As we float lazily in main herbal pool we spy a place for quiet pint. Therme Erding may boast an array of eateries from a Caribbean restaurant (nude) to a schnitzel joint (clothed) but nothing speaks holiday like a sunken pool bar. It's a slice of pure Tahiti, ringed by as many palm fronds and parasols as appear in their day-glo cocktails. We perch on bar stools, bottoms just below the high-water mark. Others prop up the bar and chat up the barmaid. It's microcosm of a Friday night boozer beamed across to the South Seas.
We scorn such anthropological studies by indulging in our own parlour games. Honestly, swimming and drinking beer in the nude is such a novelty that we can't help ourselves. One contest has us diving under water to the bar counter (you can open your eyes in the thermal shallows) then arising like Zeus to sup a pint in gales of laughter. In a warm, beery haze, our winter worries peel away. But our japes win us dirty looks from the bar.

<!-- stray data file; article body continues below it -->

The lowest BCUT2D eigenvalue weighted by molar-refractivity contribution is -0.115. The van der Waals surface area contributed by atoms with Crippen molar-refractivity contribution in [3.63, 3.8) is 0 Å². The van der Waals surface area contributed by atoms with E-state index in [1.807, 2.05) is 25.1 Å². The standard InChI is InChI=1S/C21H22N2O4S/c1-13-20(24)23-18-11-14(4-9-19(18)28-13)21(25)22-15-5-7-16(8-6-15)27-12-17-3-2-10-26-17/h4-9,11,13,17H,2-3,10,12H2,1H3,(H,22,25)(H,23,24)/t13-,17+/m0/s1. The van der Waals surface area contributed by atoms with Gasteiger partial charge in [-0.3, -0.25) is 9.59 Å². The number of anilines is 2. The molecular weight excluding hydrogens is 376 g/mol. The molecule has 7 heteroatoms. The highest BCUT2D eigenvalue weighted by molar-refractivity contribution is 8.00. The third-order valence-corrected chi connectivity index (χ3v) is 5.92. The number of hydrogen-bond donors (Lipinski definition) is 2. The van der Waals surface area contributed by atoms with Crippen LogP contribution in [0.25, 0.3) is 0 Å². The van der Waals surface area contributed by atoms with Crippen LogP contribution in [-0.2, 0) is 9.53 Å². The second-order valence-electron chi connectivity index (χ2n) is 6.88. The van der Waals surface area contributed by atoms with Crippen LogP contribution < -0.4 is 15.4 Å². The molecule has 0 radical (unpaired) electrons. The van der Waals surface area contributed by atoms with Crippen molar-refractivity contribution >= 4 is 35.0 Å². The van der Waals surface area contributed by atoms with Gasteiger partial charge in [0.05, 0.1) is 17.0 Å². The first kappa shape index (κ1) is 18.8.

Behind the bar lies the Sauna Paradise. A cutting-edge area of the spa, it's where the detoxification process begins. With 25 wellness areas ranging from a Finnish log cabin to a citrus-scented hammam, it's the world's largest sauna complex.
Loungers in the Alhambra dry sauna are evenly spaced out around a central circle. Soft music mutes any noise from your naked neighbour. There's just enough light to read a newspaper by, but most of us doze on the contoured beds. Our lazy tour continues through scalding footbaths, UV face lamps, rose-petal steam rooms and bath-like floatation pools.
After four hours our winter bones are warmed to summer beach levels and we're keen to complete the true German spa cycle. To show we're not wimpy English prudes we run naked into the Bavarian night. Some locals dip into icy plunge pools and roar with wild abandon. Others jog or flap in the freezing air. In searing pain we dive to the bottom of the outdoor thermal pool. It's the temperature of a hot bath and we don't get out for a very long time. We're not the full bratwurst yet.